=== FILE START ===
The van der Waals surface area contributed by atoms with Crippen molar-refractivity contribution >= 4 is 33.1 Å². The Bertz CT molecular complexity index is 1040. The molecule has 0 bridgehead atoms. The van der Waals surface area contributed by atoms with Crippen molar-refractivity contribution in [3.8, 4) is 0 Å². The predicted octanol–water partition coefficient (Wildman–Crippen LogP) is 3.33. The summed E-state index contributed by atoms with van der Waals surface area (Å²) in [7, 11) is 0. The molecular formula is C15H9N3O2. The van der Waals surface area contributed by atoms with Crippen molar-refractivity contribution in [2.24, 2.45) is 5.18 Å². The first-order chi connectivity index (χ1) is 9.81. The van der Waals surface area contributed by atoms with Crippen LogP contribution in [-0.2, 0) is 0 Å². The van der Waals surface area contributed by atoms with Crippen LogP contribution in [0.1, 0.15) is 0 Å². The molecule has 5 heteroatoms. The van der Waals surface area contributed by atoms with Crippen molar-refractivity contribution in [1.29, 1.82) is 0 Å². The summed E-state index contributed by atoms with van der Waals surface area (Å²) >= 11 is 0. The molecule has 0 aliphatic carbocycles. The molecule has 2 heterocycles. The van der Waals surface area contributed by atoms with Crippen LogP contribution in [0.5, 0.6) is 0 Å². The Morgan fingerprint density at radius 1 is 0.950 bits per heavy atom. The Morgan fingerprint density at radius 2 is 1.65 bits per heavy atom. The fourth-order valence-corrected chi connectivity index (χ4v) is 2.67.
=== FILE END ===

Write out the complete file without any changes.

The van der Waals surface area contributed by atoms with Crippen molar-refractivity contribution >= 4 is 33.1 Å². The Bertz CT molecular complexity index is 1040. The molecule has 0 bridgehead atoms. The van der Waals surface area contributed by atoms with Crippen molar-refractivity contribution in [3.8, 4) is 0 Å². The predicted octanol–water partition coefficient (Wildman–Crippen LogP) is 3.33. The summed E-state index contributed by atoms with van der Waals surface area (Å²) in [7, 11) is 0. The molecular formula is C15H9N3O2. The van der Waals surface area contributed by atoms with Crippen molar-refractivity contribution in [2.24, 2.45) is 5.18 Å². The first-order chi connectivity index (χ1) is 9.81. The van der Waals surface area contributed by atoms with Crippen LogP contribution in [-0.2, 0) is 0 Å². The van der Waals surface area contributed by atoms with Crippen LogP contribution in [0.1, 0.15) is 0 Å². The molecule has 5 heteroatoms. The van der Waals surface area contributed by atoms with Crippen molar-refractivity contribution in [1.29, 1.82) is 0 Å². The summed E-state index contributed by atoms with van der Waals surface area (Å²) >= 11 is 0. The molecule has 0 aliphatic carbocycles. The molecule has 2 heterocycles. The van der Waals surface area contributed by atoms with Crippen LogP contribution in [0.5, 0.6) is 0 Å². The Morgan fingerprint density at radius 1 is 0.950 bits per heavy atom. The Morgan fingerprint density at radius 2 is 1.65 bits per heavy atom. The fourth-order valence-corrected chi connectivity index (χ4v) is 2.67.